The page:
Doping poses a threat to sport worldwide, including in Europe. It undermines the principle of open and fair competition. It is a demotivating factor for sport in general and puts the professional under unreasonable pressure. It seriously affects the image of sport and poses a serious threat to individual health.
Yet doping is far more than that and it does not only exist in the professional sports field. Studies commissioned by the European Commission have revealed that amateur athletes are also making increasing use of performance-enhancing drugs. Doping has thus increasingly become an issue that affects the whole of society. At European level, the fight against doping must take into account both a law-enforcement and a health and prevention dimension, in addition to the standard approach found in the established anti-doping community, based on doping bans, testing and sanctions..
Many different actors are trying to tackle the problem of doping and the Commission is looking, together with Member States, for ways to link the work of the various actors better. In this context, the Commission maintains regular contacts with Member States, the Council of Europe, the World Anti-Doping Agency (WADA) and the United Nations Educational, Scientific and Cultural Organisation (UNESCO).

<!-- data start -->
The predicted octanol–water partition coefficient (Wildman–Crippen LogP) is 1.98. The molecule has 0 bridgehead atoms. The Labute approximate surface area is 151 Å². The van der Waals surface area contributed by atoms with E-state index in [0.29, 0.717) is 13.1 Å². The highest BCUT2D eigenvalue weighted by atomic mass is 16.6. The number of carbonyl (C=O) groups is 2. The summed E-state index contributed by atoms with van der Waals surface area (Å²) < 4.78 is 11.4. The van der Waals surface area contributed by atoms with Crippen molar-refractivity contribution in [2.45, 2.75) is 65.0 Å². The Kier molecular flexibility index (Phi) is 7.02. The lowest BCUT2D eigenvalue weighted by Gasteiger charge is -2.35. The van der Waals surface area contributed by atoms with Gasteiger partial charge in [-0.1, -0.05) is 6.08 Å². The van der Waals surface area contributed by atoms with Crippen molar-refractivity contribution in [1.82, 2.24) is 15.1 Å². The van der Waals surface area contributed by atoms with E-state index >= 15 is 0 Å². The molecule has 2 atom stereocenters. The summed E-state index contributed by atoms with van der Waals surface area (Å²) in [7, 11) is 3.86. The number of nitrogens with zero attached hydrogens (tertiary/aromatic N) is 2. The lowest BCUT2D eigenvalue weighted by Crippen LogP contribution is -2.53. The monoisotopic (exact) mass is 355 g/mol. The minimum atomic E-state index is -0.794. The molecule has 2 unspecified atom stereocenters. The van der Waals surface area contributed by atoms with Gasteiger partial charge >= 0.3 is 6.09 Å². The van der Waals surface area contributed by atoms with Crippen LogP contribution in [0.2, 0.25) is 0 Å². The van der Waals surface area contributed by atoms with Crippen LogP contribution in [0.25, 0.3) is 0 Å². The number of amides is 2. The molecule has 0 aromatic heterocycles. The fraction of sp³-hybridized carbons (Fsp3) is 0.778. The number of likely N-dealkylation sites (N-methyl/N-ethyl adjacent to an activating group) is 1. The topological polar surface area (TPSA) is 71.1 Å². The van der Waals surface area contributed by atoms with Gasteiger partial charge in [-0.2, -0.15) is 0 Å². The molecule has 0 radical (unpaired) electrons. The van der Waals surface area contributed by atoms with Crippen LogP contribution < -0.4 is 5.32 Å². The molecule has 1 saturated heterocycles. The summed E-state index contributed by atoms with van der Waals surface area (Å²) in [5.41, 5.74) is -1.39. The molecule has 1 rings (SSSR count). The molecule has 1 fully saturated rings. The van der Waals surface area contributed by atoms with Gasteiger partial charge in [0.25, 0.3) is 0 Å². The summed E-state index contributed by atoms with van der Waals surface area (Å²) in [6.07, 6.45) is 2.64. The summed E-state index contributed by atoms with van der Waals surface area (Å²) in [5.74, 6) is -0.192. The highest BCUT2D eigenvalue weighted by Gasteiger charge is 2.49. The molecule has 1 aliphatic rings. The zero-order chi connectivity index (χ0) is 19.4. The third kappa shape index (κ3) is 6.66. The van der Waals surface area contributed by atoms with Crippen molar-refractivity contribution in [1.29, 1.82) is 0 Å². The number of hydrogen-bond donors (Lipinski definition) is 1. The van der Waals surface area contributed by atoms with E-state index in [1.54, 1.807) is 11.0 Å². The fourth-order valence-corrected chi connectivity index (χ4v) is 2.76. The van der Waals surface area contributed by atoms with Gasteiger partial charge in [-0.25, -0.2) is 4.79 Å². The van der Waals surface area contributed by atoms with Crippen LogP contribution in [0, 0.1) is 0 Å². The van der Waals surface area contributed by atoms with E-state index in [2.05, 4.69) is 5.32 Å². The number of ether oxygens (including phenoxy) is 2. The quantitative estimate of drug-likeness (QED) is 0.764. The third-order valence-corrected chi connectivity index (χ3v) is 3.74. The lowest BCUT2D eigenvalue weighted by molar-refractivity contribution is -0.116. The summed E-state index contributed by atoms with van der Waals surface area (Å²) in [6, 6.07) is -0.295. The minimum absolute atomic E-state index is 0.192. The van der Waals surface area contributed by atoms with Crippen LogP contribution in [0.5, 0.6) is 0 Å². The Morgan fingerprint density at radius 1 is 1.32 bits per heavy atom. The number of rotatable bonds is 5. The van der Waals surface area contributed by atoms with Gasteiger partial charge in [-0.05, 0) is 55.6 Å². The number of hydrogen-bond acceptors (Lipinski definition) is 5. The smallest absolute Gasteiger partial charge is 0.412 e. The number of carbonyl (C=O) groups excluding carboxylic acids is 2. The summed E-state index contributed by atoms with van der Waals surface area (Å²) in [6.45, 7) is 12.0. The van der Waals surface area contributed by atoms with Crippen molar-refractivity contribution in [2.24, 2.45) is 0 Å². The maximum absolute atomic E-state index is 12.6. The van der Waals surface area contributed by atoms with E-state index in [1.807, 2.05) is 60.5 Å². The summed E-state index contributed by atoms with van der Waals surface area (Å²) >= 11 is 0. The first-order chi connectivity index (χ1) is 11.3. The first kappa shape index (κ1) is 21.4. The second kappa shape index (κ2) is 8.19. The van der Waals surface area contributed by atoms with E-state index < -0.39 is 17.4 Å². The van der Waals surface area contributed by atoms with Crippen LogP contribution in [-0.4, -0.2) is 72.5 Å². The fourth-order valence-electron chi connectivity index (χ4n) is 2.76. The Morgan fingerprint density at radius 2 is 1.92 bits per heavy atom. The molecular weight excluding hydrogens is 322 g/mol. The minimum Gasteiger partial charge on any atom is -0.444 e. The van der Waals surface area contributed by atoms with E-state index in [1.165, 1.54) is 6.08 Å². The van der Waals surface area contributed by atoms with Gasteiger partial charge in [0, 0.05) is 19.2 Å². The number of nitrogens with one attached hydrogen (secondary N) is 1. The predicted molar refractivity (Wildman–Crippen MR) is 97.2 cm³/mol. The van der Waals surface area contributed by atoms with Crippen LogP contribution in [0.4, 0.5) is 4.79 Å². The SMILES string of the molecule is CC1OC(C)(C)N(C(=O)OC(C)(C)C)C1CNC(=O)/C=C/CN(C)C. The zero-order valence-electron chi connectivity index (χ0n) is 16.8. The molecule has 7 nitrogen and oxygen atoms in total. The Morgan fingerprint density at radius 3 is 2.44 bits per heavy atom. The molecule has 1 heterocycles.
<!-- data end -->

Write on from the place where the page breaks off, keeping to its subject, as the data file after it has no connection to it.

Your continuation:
The Commission has been a regular observer in the Council of Europe's anti-doping structures for over a decade. The Commission is occasionally obliged to play its role as guardian of the Treaties as anti-doping rules, procedures and practices may occasionally turn out not to comply with relevant EU law. This became topical, in recent years, in relation to data protection due to the existence of specific EU rules on data protection (Directive 95/46/EC). However, the Commission has consistently sought to enter into dialogue with the relevant actors and to find solutions helping the anti-doping community to avoid litigation, administrative complaints, industrial action and bad publicity. The best way to strengthen the fight against doping is to ensure that it is based on rules that do not invite these types of reactions. Also, divergence in Member States' implementation of the Directive has been an issue in the anti-doping community. In January 2012, the Commission submitted a legislative proposal aiming to replace the existing Directive by a Regulation. If adopted as foreseen, this new law would ensure that a harmonised system is in place across the EU, with greatly simplified procedures and reduced costs, to the benefit of the anti-doping community as well as all other sectors of society. "Lisbonisation" can be felt in this area, too. As part of its roll-out of the new EU sport competence (Article 165 TFEU ), the Council has become a very active and pro-active player in relation to doping-related discussions at EU level. In adopting its "European Union Work Plan for Sport for 2011-2014", alongside five other Expert Groups, the Council set up an EU Expert Group on Anti-Doping (XG AD). It builds on, and replaces, the former informal EU Working Group on Anti-Doping. The new Expert Group reports to the Council and has, in this role, been able to prepare the first EU contribution to the revision of the World Anti-Doping Code, which was submitted by the Danish EU Presidency to WADA in March 2012. The Council has since then extended the mandate of the XG AD, asking it to accompany the revision of the World Anti-Doping Code until its end (late 2013) and also to prepare EU recommendations on doping prevention in recreational sports.